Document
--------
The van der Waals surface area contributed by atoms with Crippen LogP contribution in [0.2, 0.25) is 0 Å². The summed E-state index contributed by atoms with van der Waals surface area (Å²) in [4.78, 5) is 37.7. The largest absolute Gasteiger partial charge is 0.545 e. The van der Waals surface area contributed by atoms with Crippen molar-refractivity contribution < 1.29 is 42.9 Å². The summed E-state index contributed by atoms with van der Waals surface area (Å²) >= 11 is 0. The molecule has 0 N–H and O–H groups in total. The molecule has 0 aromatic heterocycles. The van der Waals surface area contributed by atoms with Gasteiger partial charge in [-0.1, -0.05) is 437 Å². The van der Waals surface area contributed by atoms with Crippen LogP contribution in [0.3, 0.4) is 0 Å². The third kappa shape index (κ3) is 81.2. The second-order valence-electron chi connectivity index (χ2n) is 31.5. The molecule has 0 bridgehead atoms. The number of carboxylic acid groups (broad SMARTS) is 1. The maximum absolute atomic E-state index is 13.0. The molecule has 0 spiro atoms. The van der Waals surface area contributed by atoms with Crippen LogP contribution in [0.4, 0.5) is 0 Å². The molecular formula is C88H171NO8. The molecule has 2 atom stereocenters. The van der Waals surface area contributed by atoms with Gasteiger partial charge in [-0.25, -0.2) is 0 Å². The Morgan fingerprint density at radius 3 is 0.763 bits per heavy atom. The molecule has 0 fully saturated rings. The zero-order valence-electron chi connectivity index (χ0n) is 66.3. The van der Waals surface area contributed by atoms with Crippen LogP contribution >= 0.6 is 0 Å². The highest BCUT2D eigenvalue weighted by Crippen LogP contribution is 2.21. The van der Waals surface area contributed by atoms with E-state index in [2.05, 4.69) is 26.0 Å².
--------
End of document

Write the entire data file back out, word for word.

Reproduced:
The van der Waals surface area contributed by atoms with Crippen LogP contribution in [0.2, 0.25) is 0 Å². The summed E-state index contributed by atoms with van der Waals surface area (Å²) in [4.78, 5) is 37.7. The largest absolute Gasteiger partial charge is 0.545 e. The van der Waals surface area contributed by atoms with Crippen molar-refractivity contribution < 1.29 is 42.9 Å². The summed E-state index contributed by atoms with van der Waals surface area (Å²) >= 11 is 0. The molecule has 0 N–H and O–H groups in total. The molecule has 0 aromatic heterocycles. The van der Waals surface area contributed by atoms with Gasteiger partial charge in [-0.1, -0.05) is 437 Å². The van der Waals surface area contributed by atoms with Crippen LogP contribution in [0.3, 0.4) is 0 Å². The third kappa shape index (κ3) is 81.2. The second-order valence-electron chi connectivity index (χ2n) is 31.5. The molecule has 0 bridgehead atoms. The number of carboxylic acid groups (broad SMARTS) is 1. The maximum absolute atomic E-state index is 13.0. The molecule has 0 spiro atoms. The van der Waals surface area contributed by atoms with Crippen LogP contribution in [0.4, 0.5) is 0 Å². The molecular formula is C88H171NO8. The molecule has 2 atom stereocenters. The van der Waals surface area contributed by atoms with Gasteiger partial charge in [-0.25, -0.2) is 0 Å². The Morgan fingerprint density at radius 3 is 0.763 bits per heavy atom. The molecule has 0 fully saturated rings. The zero-order valence-electron chi connectivity index (χ0n) is 66.3. The van der Waals surface area contributed by atoms with Crippen LogP contribution >= 0.6 is 0 Å². The highest BCUT2D eigenvalue weighted by Crippen LogP contribution is 2.21. The van der Waals surface area contributed by atoms with E-state index in [2.05, 4.69) is 26.0 Å².